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So much for the Cinema Blend bump. We were pulling hard for Admission's Nat Wolff to snag the lead role opposite Shailene Woodley in the young adult novel adaptation The Fault In Our Stars, but apparently, the people actually casting the movie and meeting with the actors in contention know something we don't. Entertainment Weekly reports that Ansel Elgort has snagged the role of Augustus Waters, the teenage cancer patient who falls for Woodley's Hazel, a girl also suffering from the disease.
The book's author John Green-- a beloved Internet figure with legions of fans-- signed off on the casting in a statement to EW:
“Ansel is whip-smart and uber-charismatic and everything I dreamed for Augustus Waters. I am by nature a cautious pessimist, but I’ll just say it: Now that we have Shailene and Ansel, I am completely, unreservedly psyched about this movie.”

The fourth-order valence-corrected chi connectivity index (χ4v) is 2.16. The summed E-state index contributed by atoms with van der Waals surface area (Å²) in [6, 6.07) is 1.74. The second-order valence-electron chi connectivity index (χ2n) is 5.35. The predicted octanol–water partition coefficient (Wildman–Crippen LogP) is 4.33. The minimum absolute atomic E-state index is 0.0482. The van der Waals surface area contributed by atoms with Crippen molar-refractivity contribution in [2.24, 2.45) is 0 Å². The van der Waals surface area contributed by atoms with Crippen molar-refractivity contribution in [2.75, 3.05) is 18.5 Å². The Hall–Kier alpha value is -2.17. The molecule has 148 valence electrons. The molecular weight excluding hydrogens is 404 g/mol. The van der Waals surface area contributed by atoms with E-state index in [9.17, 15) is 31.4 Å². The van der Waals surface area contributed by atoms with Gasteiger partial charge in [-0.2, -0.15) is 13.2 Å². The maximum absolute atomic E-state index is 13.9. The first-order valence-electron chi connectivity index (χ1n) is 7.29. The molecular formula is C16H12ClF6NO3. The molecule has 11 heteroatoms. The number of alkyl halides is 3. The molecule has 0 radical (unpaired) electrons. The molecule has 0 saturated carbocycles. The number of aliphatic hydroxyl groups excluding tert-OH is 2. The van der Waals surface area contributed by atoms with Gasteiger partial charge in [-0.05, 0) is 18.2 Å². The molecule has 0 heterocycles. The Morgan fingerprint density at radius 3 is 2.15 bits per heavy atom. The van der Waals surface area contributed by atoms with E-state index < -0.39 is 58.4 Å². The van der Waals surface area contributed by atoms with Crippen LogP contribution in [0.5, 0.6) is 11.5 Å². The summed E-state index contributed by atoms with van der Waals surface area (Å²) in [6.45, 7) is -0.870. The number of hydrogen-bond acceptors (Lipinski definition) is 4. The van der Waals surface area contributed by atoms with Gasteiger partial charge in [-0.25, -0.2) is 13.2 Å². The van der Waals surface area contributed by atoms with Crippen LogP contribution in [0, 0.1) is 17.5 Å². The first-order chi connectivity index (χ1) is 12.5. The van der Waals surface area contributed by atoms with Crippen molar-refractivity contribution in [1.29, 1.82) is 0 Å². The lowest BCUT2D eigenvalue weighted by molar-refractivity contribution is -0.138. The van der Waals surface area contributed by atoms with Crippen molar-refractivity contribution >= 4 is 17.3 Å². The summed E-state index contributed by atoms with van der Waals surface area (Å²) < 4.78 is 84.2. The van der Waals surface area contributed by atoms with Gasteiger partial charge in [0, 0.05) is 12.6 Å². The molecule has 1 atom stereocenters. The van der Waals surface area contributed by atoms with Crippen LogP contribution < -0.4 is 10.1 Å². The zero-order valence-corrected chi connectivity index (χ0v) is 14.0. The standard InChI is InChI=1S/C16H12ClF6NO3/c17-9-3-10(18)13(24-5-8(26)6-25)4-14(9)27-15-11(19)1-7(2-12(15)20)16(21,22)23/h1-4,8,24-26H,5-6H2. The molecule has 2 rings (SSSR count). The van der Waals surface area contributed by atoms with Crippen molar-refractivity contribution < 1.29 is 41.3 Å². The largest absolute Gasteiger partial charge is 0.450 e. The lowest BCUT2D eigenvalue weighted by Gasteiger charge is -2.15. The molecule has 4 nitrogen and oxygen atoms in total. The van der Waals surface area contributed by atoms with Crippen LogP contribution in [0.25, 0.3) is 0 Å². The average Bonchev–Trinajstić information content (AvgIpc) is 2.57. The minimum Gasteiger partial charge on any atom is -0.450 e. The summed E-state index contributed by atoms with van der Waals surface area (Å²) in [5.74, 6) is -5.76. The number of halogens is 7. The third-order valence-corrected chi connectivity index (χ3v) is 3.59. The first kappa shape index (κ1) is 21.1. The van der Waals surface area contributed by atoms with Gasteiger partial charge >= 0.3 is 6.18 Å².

Elgort had a bit of an edge going into the process-- he's already working with Woodley in Divergent, another adaptation of a young adult novel, but this one set in a Hunger Games-style dystopic future. Weirdly, Elgort is playing Woodley's brother in the film, and producer Wyck Godfrey is well aware that might be a little strange for fans of both: "His performance completely annihilated our concerns about his playing Caleb in Divergent with Shailene, and we are confident that the fans of Fault will fall in love with him the same way that Hazel does–slowly, and then all at once.”
It's going to be hard to convince you if you haven't read the book, but The Fault in Our Stars is not remotely the sappy young adult romance about terminally ill kids that you're probably dreading. Yes, it's sad, and yes, it's about two kids who have cancer and will probably die young but who fall in love anyway. But it's also hilarious and honest and incredibly real about the emotions you have as a teenager, whether or not cancer is part of the picture. You know what would be easier? Just read the book, and then you can be excited and nervous right along with me as we wait to see how this adaptation turns out.